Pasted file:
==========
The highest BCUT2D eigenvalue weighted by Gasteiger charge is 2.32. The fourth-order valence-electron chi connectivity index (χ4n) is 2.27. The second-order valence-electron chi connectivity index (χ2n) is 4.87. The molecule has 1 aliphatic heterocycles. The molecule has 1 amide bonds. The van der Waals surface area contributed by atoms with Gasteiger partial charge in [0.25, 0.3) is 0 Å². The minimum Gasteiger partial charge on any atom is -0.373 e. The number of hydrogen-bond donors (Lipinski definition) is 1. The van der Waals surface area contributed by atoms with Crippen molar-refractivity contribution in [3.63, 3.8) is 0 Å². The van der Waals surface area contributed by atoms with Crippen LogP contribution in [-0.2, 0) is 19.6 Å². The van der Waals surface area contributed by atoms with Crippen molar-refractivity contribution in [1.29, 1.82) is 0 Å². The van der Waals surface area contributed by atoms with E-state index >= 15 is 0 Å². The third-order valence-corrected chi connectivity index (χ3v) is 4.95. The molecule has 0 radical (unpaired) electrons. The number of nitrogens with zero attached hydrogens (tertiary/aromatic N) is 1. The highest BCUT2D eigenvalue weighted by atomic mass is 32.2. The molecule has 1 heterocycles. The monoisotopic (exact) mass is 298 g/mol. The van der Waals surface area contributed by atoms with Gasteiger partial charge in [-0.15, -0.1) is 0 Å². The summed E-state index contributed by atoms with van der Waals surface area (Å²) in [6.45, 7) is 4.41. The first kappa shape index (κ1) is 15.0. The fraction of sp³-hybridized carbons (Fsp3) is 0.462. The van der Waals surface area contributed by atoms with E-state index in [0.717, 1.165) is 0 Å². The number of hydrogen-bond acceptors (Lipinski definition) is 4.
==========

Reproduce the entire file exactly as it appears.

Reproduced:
The highest BCUT2D eigenvalue weighted by Gasteiger charge is 2.32. The fourth-order valence-electron chi connectivity index (χ4n) is 2.27. The second-order valence-electron chi connectivity index (χ2n) is 4.87. The molecule has 1 aliphatic heterocycles. The molecule has 1 amide bonds. The van der Waals surface area contributed by atoms with Gasteiger partial charge in [0.25, 0.3) is 0 Å². The minimum Gasteiger partial charge on any atom is -0.373 e. The number of hydrogen-bond donors (Lipinski definition) is 1. The van der Waals surface area contributed by atoms with Crippen molar-refractivity contribution in [3.63, 3.8) is 0 Å². The van der Waals surface area contributed by atoms with Crippen LogP contribution in [-0.2, 0) is 19.6 Å². The van der Waals surface area contributed by atoms with Crippen molar-refractivity contribution in [1.29, 1.82) is 0 Å². The van der Waals surface area contributed by atoms with E-state index >= 15 is 0 Å². The third-order valence-corrected chi connectivity index (χ3v) is 4.95. The molecule has 0 radical (unpaired) electrons. The number of nitrogens with zero attached hydrogens (tertiary/aromatic N) is 1. The highest BCUT2D eigenvalue weighted by atomic mass is 32.2. The molecule has 1 heterocycles. The monoisotopic (exact) mass is 298 g/mol. The van der Waals surface area contributed by atoms with Gasteiger partial charge in [-0.15, -0.1) is 0 Å². The summed E-state index contributed by atoms with van der Waals surface area (Å²) in [6.45, 7) is 4.41. The first kappa shape index (κ1) is 15.0. The fraction of sp³-hybridized carbons (Fsp3) is 0.462. The van der Waals surface area contributed by atoms with E-state index in [0.717, 1.165) is 0 Å². The number of hydrogen-bond acceptors (Lipinski definition) is 4.